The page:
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Arizona Attorney General Horne’s lawyers grill FBI agent

PHOENIX — An FBI agent who led a criminal investigation into possible
campaign-finance violations by Arizona Attorney General Tom Horne acknowledged
Tuesday that he collected no direct evidence that Horne conspired with an aide
to sidestep state campaign finance laws.

But FBI agent Brian Grehoski has already testified in a civil case that a
series of interviews, emails and phone records led him to believe Horne and aide
Kathleen Winn sidestepped campaign laws barring outside groups from coordinating
election efforts with those of candidates.

Grehoski was grilled for hours Tuesday morning by Winn attorney Larry Debus,
who also asked an administrative law judge to throw out the agent’s testimony
because he refused to discussed a parallel criminal case he pursued against
Horne. Grehoski said Tuesday that case technically remains open, although the
U.S. Attorney declined to file charges.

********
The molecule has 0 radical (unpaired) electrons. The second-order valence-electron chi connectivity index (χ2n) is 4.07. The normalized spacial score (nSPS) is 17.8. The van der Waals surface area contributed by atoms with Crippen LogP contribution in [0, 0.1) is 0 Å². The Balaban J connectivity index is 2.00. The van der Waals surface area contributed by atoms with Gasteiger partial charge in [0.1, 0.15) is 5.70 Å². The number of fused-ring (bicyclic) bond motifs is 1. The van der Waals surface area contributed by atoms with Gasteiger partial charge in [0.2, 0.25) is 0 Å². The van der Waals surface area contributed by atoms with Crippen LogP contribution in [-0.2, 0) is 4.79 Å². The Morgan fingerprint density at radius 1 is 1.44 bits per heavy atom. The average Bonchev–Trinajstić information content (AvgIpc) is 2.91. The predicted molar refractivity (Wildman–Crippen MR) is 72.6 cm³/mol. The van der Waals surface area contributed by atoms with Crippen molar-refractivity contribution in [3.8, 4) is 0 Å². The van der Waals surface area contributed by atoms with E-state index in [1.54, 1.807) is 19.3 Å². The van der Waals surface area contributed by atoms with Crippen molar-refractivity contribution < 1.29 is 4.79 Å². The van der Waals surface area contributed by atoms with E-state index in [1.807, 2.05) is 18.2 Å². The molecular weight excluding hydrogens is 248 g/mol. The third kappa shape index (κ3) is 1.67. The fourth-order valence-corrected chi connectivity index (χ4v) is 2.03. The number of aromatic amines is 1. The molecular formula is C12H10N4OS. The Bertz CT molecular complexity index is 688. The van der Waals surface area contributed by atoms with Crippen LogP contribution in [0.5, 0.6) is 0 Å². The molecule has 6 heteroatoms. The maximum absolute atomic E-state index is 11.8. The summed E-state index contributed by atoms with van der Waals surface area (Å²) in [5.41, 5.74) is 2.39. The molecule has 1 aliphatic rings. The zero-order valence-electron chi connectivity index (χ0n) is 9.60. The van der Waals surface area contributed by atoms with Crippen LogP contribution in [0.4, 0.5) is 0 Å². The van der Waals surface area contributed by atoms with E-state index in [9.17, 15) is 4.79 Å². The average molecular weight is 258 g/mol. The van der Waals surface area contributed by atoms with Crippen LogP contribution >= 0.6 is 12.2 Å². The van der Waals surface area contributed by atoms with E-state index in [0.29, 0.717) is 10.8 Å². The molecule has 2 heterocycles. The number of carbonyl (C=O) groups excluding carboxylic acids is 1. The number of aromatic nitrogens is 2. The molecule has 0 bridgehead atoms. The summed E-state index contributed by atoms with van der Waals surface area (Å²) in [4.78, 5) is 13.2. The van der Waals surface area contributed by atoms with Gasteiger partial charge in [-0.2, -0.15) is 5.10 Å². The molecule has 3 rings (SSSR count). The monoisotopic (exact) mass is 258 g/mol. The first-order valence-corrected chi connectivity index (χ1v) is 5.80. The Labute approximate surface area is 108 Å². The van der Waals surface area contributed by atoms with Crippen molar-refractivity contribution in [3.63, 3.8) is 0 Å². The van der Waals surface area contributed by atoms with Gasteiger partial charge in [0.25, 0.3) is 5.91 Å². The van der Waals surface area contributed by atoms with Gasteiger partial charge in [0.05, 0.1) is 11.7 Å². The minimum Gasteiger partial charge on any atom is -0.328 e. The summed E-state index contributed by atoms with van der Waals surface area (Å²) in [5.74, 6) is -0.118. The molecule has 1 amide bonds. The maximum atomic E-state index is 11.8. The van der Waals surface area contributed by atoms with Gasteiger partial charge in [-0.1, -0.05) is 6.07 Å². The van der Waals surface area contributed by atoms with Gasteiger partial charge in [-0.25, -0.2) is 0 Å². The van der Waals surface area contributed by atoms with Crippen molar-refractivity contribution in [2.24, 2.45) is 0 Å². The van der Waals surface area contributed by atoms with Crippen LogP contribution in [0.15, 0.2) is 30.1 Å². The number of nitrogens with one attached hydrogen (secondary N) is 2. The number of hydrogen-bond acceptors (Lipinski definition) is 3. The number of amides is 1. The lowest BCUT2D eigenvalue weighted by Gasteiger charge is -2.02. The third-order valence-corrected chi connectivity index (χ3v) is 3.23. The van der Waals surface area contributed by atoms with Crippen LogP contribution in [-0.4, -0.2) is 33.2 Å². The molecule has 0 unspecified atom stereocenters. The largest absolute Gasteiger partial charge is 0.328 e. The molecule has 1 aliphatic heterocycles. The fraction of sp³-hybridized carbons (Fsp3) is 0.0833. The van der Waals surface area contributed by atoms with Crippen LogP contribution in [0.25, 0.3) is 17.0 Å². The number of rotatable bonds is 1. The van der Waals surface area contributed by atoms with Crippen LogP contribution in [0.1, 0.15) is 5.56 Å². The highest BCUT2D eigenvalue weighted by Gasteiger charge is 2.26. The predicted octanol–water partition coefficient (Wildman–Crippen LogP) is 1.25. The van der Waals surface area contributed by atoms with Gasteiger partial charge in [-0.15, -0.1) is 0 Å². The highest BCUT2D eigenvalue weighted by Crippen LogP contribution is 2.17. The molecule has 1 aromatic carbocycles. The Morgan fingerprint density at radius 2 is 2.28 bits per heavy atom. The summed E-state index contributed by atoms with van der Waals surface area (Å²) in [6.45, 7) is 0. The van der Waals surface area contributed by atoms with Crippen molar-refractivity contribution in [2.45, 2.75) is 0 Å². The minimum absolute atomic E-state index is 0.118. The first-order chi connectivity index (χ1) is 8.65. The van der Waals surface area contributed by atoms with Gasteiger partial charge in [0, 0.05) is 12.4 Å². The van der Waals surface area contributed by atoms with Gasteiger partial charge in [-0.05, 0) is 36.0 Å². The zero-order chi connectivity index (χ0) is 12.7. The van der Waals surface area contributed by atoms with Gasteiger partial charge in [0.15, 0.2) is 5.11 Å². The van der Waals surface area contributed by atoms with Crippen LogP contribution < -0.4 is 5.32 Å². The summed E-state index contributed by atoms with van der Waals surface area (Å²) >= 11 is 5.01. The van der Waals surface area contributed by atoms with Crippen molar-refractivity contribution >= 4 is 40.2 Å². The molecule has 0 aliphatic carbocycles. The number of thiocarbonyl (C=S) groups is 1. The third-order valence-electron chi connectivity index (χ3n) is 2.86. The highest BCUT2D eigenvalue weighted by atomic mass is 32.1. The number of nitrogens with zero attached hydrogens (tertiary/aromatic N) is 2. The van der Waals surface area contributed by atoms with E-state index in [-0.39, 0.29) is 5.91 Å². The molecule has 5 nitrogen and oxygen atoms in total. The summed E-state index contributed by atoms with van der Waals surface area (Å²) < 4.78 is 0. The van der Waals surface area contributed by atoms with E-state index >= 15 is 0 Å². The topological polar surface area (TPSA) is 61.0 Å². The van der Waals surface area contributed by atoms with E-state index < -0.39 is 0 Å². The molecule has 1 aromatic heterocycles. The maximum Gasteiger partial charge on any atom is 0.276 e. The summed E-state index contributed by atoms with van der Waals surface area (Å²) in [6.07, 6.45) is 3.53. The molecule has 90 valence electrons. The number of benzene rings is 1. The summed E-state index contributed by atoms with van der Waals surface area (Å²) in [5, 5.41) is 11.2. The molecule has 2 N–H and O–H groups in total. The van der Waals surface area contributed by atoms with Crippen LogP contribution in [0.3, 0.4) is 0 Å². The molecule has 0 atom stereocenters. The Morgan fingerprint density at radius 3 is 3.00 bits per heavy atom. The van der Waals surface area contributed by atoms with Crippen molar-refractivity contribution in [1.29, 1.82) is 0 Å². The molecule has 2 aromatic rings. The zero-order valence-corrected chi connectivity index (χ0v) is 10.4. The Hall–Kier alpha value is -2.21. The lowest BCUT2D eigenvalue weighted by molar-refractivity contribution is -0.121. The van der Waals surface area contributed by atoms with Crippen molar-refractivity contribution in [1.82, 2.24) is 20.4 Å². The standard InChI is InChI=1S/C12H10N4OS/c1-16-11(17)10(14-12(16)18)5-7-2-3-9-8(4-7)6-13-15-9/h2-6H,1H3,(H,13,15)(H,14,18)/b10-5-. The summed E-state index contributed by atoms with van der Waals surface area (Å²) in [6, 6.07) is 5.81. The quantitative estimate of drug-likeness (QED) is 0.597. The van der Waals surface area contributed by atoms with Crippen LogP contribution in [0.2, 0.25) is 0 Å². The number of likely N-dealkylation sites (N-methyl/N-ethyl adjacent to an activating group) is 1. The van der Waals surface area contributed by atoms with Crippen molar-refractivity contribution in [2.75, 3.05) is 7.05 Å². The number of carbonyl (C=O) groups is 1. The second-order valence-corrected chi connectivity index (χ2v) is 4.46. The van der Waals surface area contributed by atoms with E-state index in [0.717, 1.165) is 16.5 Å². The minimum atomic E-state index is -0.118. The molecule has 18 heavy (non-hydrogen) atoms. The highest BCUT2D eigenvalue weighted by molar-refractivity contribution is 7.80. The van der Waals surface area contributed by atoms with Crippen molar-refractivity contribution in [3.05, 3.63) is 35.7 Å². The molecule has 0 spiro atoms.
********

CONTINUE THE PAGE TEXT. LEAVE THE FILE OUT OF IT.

Horne and Winn denied the civil allegation of illegal campaign coordination
brought by the Yavapai County Attorney in October. Both are expected to testify
in the hearing underway before a judge from the Arizona Office of Administrative
Hearings.

Winn’s lawyer, Larry Debus, made it clear Tuesday that he was preparing for an
appeal if Horne and Winn are found to have violated the law. He also provided
Judge Tammy Eigenheer with previous appeals-court decisions to back his request
for the agent’s testimony to be barred.

“I understand this is all complicated by the other investigation that was
going on, the dual nature,” Eigenheer said before deciding to allow Grehoski to
continue testifying.

Tuesday’s testimony made clear what Deputy Yavapai County Attorney Benjamin
Kreutzberg said in his opening statement Monday: the case against the pair is
purely circumstantial.

Winn was a volunteer for Horne for most of 2010, before forming an independent
group weeks before the election, collecting more than $500,000 from donors and
launching an attack ad against Horne’s Democratic opponent in the November
general election.

She is accused of speaking with Horne about that effort and passing on his
advice about a television ad to her campaign consultant.

That “coordination” is illegal in Arizona, and Kreutzberg said Monday that
interviews and telephone, email and other records gathered during the FBI
investigation will prove it.

Yavapai County Attorney Sheila Polk determined in October that Horne violated
the law and must repay $400,000 to donors and pay three times that amount in
fines.

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